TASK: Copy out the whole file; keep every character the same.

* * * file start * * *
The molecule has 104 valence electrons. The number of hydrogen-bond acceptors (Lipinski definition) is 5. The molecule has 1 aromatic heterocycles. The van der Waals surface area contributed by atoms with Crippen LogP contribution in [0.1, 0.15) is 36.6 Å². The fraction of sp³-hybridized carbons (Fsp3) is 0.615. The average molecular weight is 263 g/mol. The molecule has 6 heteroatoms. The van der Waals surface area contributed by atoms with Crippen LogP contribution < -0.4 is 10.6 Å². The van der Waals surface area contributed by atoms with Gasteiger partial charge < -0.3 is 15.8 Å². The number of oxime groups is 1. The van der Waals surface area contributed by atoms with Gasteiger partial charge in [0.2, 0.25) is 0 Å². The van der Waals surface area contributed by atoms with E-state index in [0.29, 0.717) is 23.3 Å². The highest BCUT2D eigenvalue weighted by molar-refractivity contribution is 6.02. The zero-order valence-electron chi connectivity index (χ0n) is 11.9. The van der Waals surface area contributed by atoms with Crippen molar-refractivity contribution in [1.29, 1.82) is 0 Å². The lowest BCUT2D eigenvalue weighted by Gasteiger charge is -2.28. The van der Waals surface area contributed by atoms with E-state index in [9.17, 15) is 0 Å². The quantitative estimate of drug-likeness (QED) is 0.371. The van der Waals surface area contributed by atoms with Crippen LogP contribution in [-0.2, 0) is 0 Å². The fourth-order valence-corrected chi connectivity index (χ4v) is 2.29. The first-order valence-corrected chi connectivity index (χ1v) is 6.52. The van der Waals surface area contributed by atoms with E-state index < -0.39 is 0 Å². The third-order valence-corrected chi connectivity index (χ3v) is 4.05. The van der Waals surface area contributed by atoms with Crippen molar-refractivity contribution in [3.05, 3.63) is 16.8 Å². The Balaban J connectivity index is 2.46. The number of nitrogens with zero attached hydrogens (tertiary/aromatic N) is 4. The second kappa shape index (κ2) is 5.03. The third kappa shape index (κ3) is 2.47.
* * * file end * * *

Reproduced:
The molecule has 104 valence electrons. The number of hydrogen-bond acceptors (Lipinski definition) is 5. The molecule has 1 aromatic heterocycles. The van der Waals surface area contributed by atoms with Crippen LogP contribution in [0.1, 0.15) is 36.6 Å². The fraction of sp³-hybridized carbons (Fsp3) is 0.615. The average molecular weight is 263 g/mol. The molecule has 6 heteroatoms. The van der Waals surface area contributed by atoms with Crippen LogP contribution < -0.4 is 10.6 Å². The van der Waals surface area contributed by atoms with Gasteiger partial charge < -0.3 is 15.8 Å². The number of oxime groups is 1. The van der Waals surface area contributed by atoms with Gasteiger partial charge in [0.2, 0.25) is 0 Å². The van der Waals surface area contributed by atoms with E-state index in [0.29, 0.717) is 23.3 Å². The highest BCUT2D eigenvalue weighted by molar-refractivity contribution is 6.02. The zero-order valence-electron chi connectivity index (χ0n) is 11.9. The van der Waals surface area contributed by atoms with Crippen molar-refractivity contribution in [1.29, 1.82) is 0 Å². The lowest BCUT2D eigenvalue weighted by Gasteiger charge is -2.28. The van der Waals surface area contributed by atoms with E-state index in [9.17, 15) is 0 Å². The quantitative estimate of drug-likeness (QED) is 0.371. The van der Waals surface area contributed by atoms with Crippen LogP contribution in [-0.2, 0) is 0 Å². The fourth-order valence-corrected chi connectivity index (χ4v) is 2.29. The first-order valence-corrected chi connectivity index (χ1v) is 6.52. The van der Waals surface area contributed by atoms with E-state index < -0.39 is 0 Å². The third-order valence-corrected chi connectivity index (χ3v) is 4.05. The van der Waals surface area contributed by atoms with Crippen molar-refractivity contribution in [3.05, 3.63) is 16.8 Å². The Balaban J connectivity index is 2.46. The number of nitrogens with zero attached hydrogens (tertiary/aromatic N) is 4. The second kappa shape index (κ2) is 5.03. The third kappa shape index (κ3) is 2.47.